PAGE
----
From Caterpillar to Butterfly
Sr. Lecturer Sue Vargo is most satisfied when she sees initially timid students emerge as confident communicators. “The transformation is amazing,” she says. “In this kind of class, we get to know our students very well because they are very vulnerable; we get close and become like a family."
Sr. Lecturer Sue Vargo talks with students following the Target Case Competition.
Learning to be a good communicator not only serves one well in business, but in just about every career pursuit—and in life. Senior Lecturer and Director of Business Communication, Sue Vargo, knows this well and loves the impact she and her team of faculty experts have on their students’ personal and professional lives.
In 1999 Vargo, an experienced teacher, helped the Kelley School establish its Business Communication specialty area and grow its faculty from 10 to more than 20. Their credentials range from PhDs in communication, management, and theatre to MAs in organizational communication, linguistics, business education, English, and journalism to JDs and MBAs. Their diverse backgrounds are channeled into a single focus: to help Kelley students become the best speakers, writers, and team members they can be.
Vargo is most satisfied when she sees initially timid students emerge as confident communicators. “The transformation is amazing,” she says. “In this kind of class, we get to know our students very well because they are very vulnerable; we get close and become like a family.”
Alumnus Joon-Woo Song, BS’08 can attest to his own transformation taking C104 Business Presentations. Like many students, public speaking was one of his greatest fears – but he had the added challenge of speaking in a non-native language. “C104 changed my whole college career,” Song says. His success inspired him to join what he calls “the best club ever,” Kelley’s Toastmasters International speech club. “Having the opportunity to speak in front of a crowd every week gave me a lot of confidence, which really helped me succeed in interviews.”
“I’m continually amazed at how well students perform when expectations are high, and I am always proud to watch as students become more confident throughout the course of the semester,” says Vargo, who fell in love with teaching from the start. She adds, “I believe that our courses give the students a competitive edge.” Kelley students are required to take business communication courses to help them develop individual skills and learn how to work well in teams.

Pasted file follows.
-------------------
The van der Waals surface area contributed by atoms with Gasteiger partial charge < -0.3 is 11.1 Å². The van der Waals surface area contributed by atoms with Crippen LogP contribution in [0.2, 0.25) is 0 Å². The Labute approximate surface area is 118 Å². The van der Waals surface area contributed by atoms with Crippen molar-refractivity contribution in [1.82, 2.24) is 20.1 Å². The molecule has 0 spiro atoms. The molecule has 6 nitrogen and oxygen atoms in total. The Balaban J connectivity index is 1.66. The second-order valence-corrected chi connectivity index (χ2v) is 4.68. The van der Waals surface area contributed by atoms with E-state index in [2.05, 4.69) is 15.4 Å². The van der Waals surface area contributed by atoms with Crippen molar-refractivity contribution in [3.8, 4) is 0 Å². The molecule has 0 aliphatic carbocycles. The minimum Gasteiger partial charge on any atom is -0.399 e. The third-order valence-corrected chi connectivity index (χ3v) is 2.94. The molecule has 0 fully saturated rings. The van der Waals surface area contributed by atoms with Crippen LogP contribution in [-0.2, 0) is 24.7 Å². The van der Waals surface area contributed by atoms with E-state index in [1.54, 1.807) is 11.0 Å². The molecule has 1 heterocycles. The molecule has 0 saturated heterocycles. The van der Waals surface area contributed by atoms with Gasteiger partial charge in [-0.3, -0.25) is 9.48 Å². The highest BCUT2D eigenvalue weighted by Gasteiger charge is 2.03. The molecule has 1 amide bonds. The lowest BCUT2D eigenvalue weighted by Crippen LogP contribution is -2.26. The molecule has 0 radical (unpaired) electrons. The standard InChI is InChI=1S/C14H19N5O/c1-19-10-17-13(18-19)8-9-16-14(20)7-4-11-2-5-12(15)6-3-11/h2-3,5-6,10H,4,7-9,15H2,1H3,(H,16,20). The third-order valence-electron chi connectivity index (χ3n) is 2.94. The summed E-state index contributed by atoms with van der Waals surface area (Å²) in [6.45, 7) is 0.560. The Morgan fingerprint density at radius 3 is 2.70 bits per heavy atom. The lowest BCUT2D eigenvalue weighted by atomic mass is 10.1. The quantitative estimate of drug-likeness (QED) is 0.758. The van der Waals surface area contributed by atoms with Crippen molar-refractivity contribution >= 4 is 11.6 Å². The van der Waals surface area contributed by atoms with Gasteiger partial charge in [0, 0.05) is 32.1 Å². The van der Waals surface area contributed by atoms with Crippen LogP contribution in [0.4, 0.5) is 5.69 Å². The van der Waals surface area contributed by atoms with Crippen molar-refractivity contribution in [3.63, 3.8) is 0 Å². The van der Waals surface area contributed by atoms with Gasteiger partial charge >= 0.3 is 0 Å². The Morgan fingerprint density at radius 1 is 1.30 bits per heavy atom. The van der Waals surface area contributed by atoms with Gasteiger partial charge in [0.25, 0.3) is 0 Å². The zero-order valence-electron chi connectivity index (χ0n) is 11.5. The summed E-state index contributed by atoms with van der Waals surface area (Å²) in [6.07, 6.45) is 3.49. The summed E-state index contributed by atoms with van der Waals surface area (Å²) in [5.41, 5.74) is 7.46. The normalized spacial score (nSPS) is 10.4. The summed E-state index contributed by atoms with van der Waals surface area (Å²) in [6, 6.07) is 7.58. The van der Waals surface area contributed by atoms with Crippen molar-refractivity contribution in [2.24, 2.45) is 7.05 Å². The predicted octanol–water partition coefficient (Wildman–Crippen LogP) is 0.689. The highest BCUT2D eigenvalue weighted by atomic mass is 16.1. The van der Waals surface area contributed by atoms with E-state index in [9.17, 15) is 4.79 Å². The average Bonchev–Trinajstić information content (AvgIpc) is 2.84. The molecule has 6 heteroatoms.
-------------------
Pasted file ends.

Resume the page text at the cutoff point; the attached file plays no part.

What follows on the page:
Guiding students as they find their “authentic voice” is the most gratifying part of the job for Senior Lecturer, Brenda Bailey-Hughes. She worked as a consultant for 20 years, which overlapped with 10 years in human resources. “I love to see a student who has struggled to find her authentic voice finally just nail a presentation by being herself.” She adds, “You may be an absolute genius with the most amazing ideas ever—but if you can’t communicate those ideas to others, the ideas die with you.”
The Foundation for Good Business
And Business Communication is an integral part of the Kelley curriculum students and alumni appreciate, regardless of their discipline. “You have to communicate every day, whether it’s building relationships with co-workers or conveying an action item to a client,” says alumnus Rex Czuba, BS’06. “Communication is the most fundamental skill in business.”
Czuba, an associate at PricewaterhouseCoopers, consults with clients on technology-related projects, such as a multinational bank’s efforts to prevent money laundering. “I’m constantly employing the communication skills I learned at IU to create value for our clients,” he says. His responsibilities range from helping a client’s staff resolve technical issues to presenting recommendations to clients. “Because of the training I received at IU, I’m able to stay calm and collected in what could be very intimidating situations.”
Collectively, the Business Communication faculty has been awarded numerous teaching and teaching innovation awards. And they are committed to offering challenging courses to build skill and, in turn, build confidence.
Alumnus Mason Hughes, BS’02 explains, “My professor was a tough cookie. You couldn’t wing anything in her class. If you didn’t prepare for an assignment, she didn’t give you a good grade because she thought you were a neat person. She challenged me to prepare better for meetings and presentations.”
A Regional Director for Wells Fargo Bank, Hughes adds, “My entire career is figuring out how to communicate best with my client. I have to adjust my style to meet my clients’ needs.” And his Business Communication courses provided a foundation that has enabled him to do just that.